George (Dan Rowlands) and Candy (Keith Arlington) confront Curley’s wife (Jennie Russo) as Lennie (Phil Brady) pouts in the foreground, in John Steinbeck’s “Of Mice and Men,” running through March 25, at CNY Playhouse in Shoppingtown DeWitt. (Amelia Beamish Photo)
By Russ Tarby
CNY Playhouse has revived John Steinbeck’s classic Depression-Era tragedy, “Of Mice and Men,” running through March 25, at its intimate theater at Shoppingtown DeWitt.
As a vocal version of Stephen Foster’s mournful “Hard Times Come Again No More” precedes the opening scene here, Steinbeck’s story focuses on two drifters, George, played by manly man Dan Rowlands and his friend, Lennie, played by fleshy-faced Phil Brady.
The unlikely duo of drifters often daydream about living off the “fat of the land.” In a vain effort to buy their own small farm, they hire on at a Northern California ranch to accumulate enough money to raise a stake.
Lennie is a man-child, a little boy in the body of a dangerously powerful man. His obsessions with things soft and cuddly have made George cautious. His promise to allow Lennie to “tend the rabbits” on their future farm keeps Lennie calm, but after the two settle into the rhythm of ranch life, Lennie’s strong hands unintentionally sabotage their future plans.
Brady’s portrayal of the sweet but slow-witted Lennie easily wins over audiences, while Rowlands’ George is a far more conflicted character who flips from winning story-teller to whining sad sack in the blink of an eye. Meanwhile, Lennie repeatedly promises not to do anything bad on the ranch the way he did touching that girl’s red dress up in Weed.
After Scene One’s two-man exposition unfolds at stage left, the play — ably directed by Kasey Marie Polly — noticeably picks up steam when the action shifts to the ranch’s rustic bunkhouse at center stage. As George and Lennie join the crew “bucking barley,” their bosses and co-workers slowly get to know the new guys.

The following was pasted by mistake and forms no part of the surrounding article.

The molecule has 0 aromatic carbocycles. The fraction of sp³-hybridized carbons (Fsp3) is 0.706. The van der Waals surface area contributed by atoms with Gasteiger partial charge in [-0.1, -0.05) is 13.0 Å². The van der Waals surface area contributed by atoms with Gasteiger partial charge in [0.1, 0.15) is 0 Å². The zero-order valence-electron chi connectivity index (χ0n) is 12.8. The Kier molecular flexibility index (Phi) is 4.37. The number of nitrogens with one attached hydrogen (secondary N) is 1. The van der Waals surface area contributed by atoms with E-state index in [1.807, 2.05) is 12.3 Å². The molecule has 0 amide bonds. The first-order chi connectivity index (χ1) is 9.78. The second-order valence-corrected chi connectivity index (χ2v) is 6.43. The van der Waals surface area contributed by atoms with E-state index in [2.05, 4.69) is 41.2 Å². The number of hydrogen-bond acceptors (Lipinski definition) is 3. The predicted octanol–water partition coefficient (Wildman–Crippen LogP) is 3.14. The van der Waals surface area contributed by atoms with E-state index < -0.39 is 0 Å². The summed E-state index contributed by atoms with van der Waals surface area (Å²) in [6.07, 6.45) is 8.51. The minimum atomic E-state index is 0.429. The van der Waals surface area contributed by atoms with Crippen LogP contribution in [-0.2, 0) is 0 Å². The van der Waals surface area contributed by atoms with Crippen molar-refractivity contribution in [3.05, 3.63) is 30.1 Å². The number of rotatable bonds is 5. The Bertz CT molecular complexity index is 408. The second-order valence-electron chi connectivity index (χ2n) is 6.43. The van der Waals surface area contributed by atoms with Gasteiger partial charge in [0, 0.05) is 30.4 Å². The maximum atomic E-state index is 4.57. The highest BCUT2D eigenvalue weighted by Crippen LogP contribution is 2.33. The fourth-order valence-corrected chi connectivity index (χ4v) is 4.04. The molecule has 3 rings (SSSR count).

The supporting cast members, all adapting a twangy Western line of talk, stand tall as redwoods. Especially effective is David Simmons as no-nonsense Slim, Keith Arlington as the damaged Candy and Donovan Stanfield as the crew’s lone Negro muleskinner, Crooks. Dave Spiro appears as Boss, while Steve Rowlands plays the gun-toting Carlson and Matt Gordon offers comic relief as wily Whit.
The play’s primary antagonists — Curley and his voluptuous wife — are well-played by Tyler Ianuzi and Jennie Russo. Ianuzi flashes a mocking, grimacing grin that well suits his insecure character while Russo pours her heart and soul into the misunderstood, lonely newlywed, even as the bunkhouse boys gripe that she’s a “tart.”
A couple of technical details might rub some audience members the wrong way. Liam Fitzpatrick’s ambitious lighting design has lowly hung backlights shining through the massive wooden slats that comprise the set. The resulting noirish effect would be impressive, except that those lights — some blue, some white — shine directly into audience eyes, distracting them from the action.
Similarly distracting is the fact that Lennie’s unfortunate habit of petting small animals to death is merely imagined rather than seen. Instead, dead mice and a puppy remain invisible objects in his big hands. When he accidentally kills a human being, however, her death is anything but invisible.
No prop master was listed in the credits. Maybe that explains the lack of carcasses.
Despite those two missteps, however, this “Of Mice and Men” will long be remembered as one of CNY Playhouse’s most moving productions.
“Of Mice and Men,” produced by Justin Polly, runs at 8 p.m., Thursday, Friday and Saturday, March 16, 17 and 18, at 2 p.m. March 19, and 8 p.m. March 23, 24 and 25, at CNY Playhouse, located near the Macy’s entrance at on the second level of Shoppingtown Mall. Tickets cost $15 on Thursday and Sunday and $17 on Friday and Saturday; cnyplayhouse.org; 885-8960.
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